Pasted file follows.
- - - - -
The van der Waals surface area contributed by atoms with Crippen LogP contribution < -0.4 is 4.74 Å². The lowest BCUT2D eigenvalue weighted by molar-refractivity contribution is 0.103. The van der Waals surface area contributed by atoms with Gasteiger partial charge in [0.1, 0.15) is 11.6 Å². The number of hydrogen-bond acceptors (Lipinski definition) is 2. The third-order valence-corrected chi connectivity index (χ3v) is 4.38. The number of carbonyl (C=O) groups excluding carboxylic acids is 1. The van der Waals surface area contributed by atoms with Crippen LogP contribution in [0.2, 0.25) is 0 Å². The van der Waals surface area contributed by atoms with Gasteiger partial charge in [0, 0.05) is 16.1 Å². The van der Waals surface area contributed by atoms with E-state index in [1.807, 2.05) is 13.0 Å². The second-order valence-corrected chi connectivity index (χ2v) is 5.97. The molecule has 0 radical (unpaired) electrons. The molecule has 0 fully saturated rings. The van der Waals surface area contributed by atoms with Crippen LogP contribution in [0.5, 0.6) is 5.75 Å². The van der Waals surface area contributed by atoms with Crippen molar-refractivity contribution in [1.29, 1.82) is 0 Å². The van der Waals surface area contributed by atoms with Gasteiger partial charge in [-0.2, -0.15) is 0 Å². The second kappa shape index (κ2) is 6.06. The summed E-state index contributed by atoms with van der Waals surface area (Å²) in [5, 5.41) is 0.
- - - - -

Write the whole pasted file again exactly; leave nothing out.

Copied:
The van der Waals surface area contributed by atoms with Crippen LogP contribution < -0.4 is 4.74 Å². The lowest BCUT2D eigenvalue weighted by molar-refractivity contribution is 0.103. The van der Waals surface area contributed by atoms with Gasteiger partial charge in [0.1, 0.15) is 11.6 Å². The number of hydrogen-bond acceptors (Lipinski definition) is 2. The third-order valence-corrected chi connectivity index (χ3v) is 4.38. The number of carbonyl (C=O) groups excluding carboxylic acids is 1. The van der Waals surface area contributed by atoms with Crippen LogP contribution in [0.2, 0.25) is 0 Å². The van der Waals surface area contributed by atoms with Gasteiger partial charge in [0, 0.05) is 16.1 Å². The van der Waals surface area contributed by atoms with E-state index in [1.807, 2.05) is 13.0 Å². The second-order valence-corrected chi connectivity index (χ2v) is 5.97. The molecule has 0 radical (unpaired) electrons. The molecule has 0 fully saturated rings. The van der Waals surface area contributed by atoms with Crippen LogP contribution in [0.5, 0.6) is 5.75 Å². The van der Waals surface area contributed by atoms with Crippen molar-refractivity contribution in [1.29, 1.82) is 0 Å². The van der Waals surface area contributed by atoms with Gasteiger partial charge in [-0.2, -0.15) is 0 Å². The second kappa shape index (κ2) is 6.06. The summed E-state index contributed by atoms with van der Waals surface area (Å²) in [5, 5.41) is 0.